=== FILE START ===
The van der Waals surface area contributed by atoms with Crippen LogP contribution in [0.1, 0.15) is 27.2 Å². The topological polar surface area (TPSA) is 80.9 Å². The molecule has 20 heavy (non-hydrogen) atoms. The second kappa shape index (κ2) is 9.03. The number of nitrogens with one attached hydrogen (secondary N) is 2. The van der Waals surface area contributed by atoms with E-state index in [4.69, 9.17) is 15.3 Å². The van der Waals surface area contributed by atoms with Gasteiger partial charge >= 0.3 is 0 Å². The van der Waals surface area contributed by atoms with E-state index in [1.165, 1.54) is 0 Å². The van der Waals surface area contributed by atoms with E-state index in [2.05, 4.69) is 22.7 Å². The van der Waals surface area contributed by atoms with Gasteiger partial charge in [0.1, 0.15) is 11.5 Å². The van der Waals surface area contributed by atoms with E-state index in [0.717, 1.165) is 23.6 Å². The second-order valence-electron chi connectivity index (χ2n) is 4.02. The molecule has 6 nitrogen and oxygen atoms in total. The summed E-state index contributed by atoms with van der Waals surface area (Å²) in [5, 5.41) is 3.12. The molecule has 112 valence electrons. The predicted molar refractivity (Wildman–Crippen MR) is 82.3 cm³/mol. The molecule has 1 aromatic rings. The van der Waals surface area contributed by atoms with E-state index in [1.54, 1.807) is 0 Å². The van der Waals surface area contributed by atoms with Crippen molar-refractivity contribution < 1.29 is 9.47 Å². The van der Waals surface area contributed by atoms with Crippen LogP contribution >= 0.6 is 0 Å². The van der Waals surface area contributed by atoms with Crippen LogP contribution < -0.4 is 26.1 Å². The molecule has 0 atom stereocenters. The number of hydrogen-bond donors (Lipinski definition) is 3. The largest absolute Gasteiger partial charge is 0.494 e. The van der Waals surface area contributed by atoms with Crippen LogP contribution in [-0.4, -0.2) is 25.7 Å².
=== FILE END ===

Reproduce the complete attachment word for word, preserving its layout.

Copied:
The van der Waals surface area contributed by atoms with Crippen LogP contribution in [0.1, 0.15) is 27.2 Å². The topological polar surface area (TPSA) is 80.9 Å². The molecule has 20 heavy (non-hydrogen) atoms. The second kappa shape index (κ2) is 9.03. The number of nitrogens with one attached hydrogen (secondary N) is 2. The van der Waals surface area contributed by atoms with E-state index in [4.69, 9.17) is 15.3 Å². The van der Waals surface area contributed by atoms with Gasteiger partial charge >= 0.3 is 0 Å². The van der Waals surface area contributed by atoms with E-state index in [1.165, 1.54) is 0 Å². The van der Waals surface area contributed by atoms with E-state index in [2.05, 4.69) is 22.7 Å². The van der Waals surface area contributed by atoms with Gasteiger partial charge in [0.1, 0.15) is 11.5 Å². The van der Waals surface area contributed by atoms with E-state index in [0.717, 1.165) is 23.6 Å². The second-order valence-electron chi connectivity index (χ2n) is 4.02. The molecule has 6 nitrogen and oxygen atoms in total. The summed E-state index contributed by atoms with van der Waals surface area (Å²) in [5, 5.41) is 3.12. The molecule has 112 valence electrons. The predicted molar refractivity (Wildman–Crippen MR) is 82.3 cm³/mol. The molecule has 1 aromatic rings. The van der Waals surface area contributed by atoms with E-state index in [1.54, 1.807) is 0 Å². The van der Waals surface area contributed by atoms with Crippen molar-refractivity contribution < 1.29 is 9.47 Å². The van der Waals surface area contributed by atoms with Crippen LogP contribution >= 0.6 is 0 Å². The van der Waals surface area contributed by atoms with Crippen LogP contribution < -0.4 is 26.1 Å². The molecule has 0 atom stereocenters. The number of hydrogen-bond donors (Lipinski definition) is 3. The largest absolute Gasteiger partial charge is 0.494 e. The van der Waals surface area contributed by atoms with Crippen LogP contribution in [-0.4, -0.2) is 25.7 Å².